The teams have taken different routes to putting points on the board, with the Lions going over their opponents while the Alouettes just go through them

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Over or under? Bettors in Saturday’s B.C. Lions-Montreal Alouettes game are probably best served taking the over in the clash between two of the Canadian Football League’s highest-scoring offences.


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But the two teams took different routes to their scoreboard output. The pass-happy Lions (25.8 points a game) go over their opponents, and the Alouettes (28.3), well, they don’t go under — they just go through.

Montreal averages a CFL-high 141 rush yards per game; running back William Stanback is second in rushing yards at 346 yards per game, while quarterback Vernon Adams Jr. has 157 — 10 more yards than B.C.’s starting tailback Shaq Cooper, and on two fewer attempts.

B.C. gets its yardage in big chunks. Despite having the second fewest pass attempts, the Lions have more pass yards per game (297.4) than anyone else thanks to Michael Reilly and his league-leading QB efficiency. The Leos’ averages of 9.5 yards per pass, seven yards per play and 7.8 yards per first down play are all the highest in the league.

“There’s a lot that can go into that,” Lions offensive co-ordinator Jordan Maksymic said of the stats.

“Defensively and special-teams wise, they’ve done a good job of setting us up with short fields, so we haven’t had to put together 70-, 80-, 90-yard drives to get field goals or to get touchdowns.

“We’ve been able to put some points up on the board, but the numbers don’t necessarily reflect it as far (number of plays from scrimmage).

“At the same time, we know we got to do a better job of sustaining some drives and limiting the two and outs and stuff like that.”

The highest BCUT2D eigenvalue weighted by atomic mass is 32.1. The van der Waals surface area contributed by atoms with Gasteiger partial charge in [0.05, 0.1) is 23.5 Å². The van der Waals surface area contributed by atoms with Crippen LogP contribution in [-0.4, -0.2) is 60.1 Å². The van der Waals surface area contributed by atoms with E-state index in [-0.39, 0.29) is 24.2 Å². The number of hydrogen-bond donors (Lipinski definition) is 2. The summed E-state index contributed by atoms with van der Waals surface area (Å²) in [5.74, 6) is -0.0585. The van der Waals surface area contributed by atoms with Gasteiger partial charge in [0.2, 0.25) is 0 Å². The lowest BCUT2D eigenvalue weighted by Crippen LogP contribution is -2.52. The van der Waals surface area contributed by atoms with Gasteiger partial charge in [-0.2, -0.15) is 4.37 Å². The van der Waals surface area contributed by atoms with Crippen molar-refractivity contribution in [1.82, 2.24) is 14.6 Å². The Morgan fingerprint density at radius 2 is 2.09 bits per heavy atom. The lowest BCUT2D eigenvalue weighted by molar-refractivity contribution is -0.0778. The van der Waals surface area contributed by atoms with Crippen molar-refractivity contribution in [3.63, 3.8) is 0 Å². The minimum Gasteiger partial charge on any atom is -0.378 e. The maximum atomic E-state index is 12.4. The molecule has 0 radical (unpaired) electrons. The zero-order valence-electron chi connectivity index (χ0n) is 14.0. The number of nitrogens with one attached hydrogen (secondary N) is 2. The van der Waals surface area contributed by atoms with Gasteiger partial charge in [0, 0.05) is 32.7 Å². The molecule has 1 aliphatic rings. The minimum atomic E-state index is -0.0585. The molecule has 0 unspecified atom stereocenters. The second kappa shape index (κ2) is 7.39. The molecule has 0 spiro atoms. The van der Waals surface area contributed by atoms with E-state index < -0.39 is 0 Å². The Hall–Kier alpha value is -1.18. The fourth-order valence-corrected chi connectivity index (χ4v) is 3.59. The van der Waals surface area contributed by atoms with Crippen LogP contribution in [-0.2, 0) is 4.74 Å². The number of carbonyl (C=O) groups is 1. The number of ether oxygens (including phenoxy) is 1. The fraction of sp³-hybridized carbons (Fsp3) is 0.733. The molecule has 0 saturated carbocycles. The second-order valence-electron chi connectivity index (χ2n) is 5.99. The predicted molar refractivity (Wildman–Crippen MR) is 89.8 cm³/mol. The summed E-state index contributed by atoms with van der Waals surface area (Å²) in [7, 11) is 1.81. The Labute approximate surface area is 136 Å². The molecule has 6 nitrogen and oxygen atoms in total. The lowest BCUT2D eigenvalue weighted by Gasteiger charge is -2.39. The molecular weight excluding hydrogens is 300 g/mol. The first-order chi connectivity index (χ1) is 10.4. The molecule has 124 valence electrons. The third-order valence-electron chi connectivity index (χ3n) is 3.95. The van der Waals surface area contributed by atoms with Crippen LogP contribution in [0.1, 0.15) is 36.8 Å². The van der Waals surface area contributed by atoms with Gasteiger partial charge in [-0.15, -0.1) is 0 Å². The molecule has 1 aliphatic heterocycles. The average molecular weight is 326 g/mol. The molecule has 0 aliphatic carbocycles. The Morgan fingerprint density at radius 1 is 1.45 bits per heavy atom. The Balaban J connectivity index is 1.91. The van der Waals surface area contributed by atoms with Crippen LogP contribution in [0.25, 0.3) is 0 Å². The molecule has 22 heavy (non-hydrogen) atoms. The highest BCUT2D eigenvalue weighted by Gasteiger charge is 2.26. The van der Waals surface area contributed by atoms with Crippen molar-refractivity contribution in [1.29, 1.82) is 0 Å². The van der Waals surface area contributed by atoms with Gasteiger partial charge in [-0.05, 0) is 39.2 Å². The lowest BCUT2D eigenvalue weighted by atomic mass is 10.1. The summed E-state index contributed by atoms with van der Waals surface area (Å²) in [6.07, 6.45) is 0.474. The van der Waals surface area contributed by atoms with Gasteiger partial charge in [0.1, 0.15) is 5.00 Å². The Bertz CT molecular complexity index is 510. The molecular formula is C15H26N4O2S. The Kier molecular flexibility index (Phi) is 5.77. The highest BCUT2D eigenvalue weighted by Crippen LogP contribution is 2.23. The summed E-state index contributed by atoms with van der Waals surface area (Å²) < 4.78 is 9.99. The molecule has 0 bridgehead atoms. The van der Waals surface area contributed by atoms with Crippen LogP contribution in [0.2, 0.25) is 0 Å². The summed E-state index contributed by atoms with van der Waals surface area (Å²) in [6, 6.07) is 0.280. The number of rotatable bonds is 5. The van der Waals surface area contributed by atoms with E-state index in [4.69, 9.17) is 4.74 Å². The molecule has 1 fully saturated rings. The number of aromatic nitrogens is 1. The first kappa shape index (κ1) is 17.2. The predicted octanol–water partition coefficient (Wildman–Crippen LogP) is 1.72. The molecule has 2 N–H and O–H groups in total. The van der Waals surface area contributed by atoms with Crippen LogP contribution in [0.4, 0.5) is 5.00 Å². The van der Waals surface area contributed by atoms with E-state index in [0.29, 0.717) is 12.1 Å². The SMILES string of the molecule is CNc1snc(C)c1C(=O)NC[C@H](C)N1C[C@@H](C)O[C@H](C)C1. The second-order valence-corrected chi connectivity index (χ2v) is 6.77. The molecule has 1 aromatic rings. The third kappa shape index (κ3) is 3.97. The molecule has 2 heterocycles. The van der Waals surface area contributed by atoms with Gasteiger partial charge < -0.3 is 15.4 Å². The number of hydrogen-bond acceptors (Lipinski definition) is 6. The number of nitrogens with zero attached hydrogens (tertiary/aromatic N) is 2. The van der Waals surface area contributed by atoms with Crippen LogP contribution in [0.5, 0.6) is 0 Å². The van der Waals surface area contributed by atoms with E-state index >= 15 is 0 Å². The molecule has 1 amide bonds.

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Maksymic wasn’t taking the bait — or the bet — when asked about the over/under this weekend, especially when going up against a Barron Miles defence. The former B.C. Lions player and coach spent four years with Edmonton, his office right across the hall from Maksymic’s.

“A shootout? Yeah, I don’t know about that,” he said. “We respect the heck out of who they are defensively. They have good personnel over there. Up front, their front seven is definitely formidable,  and they’re really good on the back end. They’ve got some veteran guys that, personally I’ve been around and gone against in practice for a number of years, like Tyquwan Glass and ‘Money’ (Monshadrik) Hunter. We definitely know what they’re capable of defensively … and we know it’s gonna be tough sledding, but we think that if we go out there and execute, then we should be able to put some points up on the board.”


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Juicing up the Lions’ run game would go a long way to that end. The Als have 13 sacks on the year, second most in the CFL, and scored more points (41) off turnovers than any other team.

Adding in an offensive balance is something the Lions are working on. Their 71.4 rushing yards and 77 rush attempts per game are better only than Ottawa and Hamilton, respectively.

Cooper, who missed the first two games of the season to injury, was limited in practice this week. James Butler has been taking the bulk of first-team reps in his stead.

The Lions have yet to crack the 100-yard barrier as a team, let alone have a player make it into triple digits, and Reilly has B.C.’s three rushing touchdowns — all on quarterback sneaks. Butler’s four-yard touchdown catch from Reilly in the season opener against Saskatchewan is the only major scored by a running back this year.


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B.C. Lions (3-2) at Montreal Alouettes (2-2)

Saturday, 4 p.m. PT, Percival Molson Memorial Stadium.

TV: TSN. Radio: AM 730.

“I feel like, with such a pass-heavy offence … it’s working. If it’s not broke, don’t fix it,” said Butler. “But I definitely feel like us being such a pass-heavy team, teams are gonna have to key on that. There are going to be lighter boxes and that’s only going to open up the run.”

“We’ve just got to keep plugging away on that. It’s something that definitely we’re cognizant of,” added Maksymic. “I think we put together really good plans every single week as far as the run game goes, and for one reason or another it just hasn’t gone (well). We’ve done some deep dives on it … to try and get to the bottom of things, and there’s no one overwhelming cause. It’s just one here, one guy there.


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“We’ve got to go 12 for 12 as far as guys executing their assignments. But we’re not stressed over it or anything like that. We’re going to keep putting together a plan and keep trusting that we’ll have that breakthrough game.”

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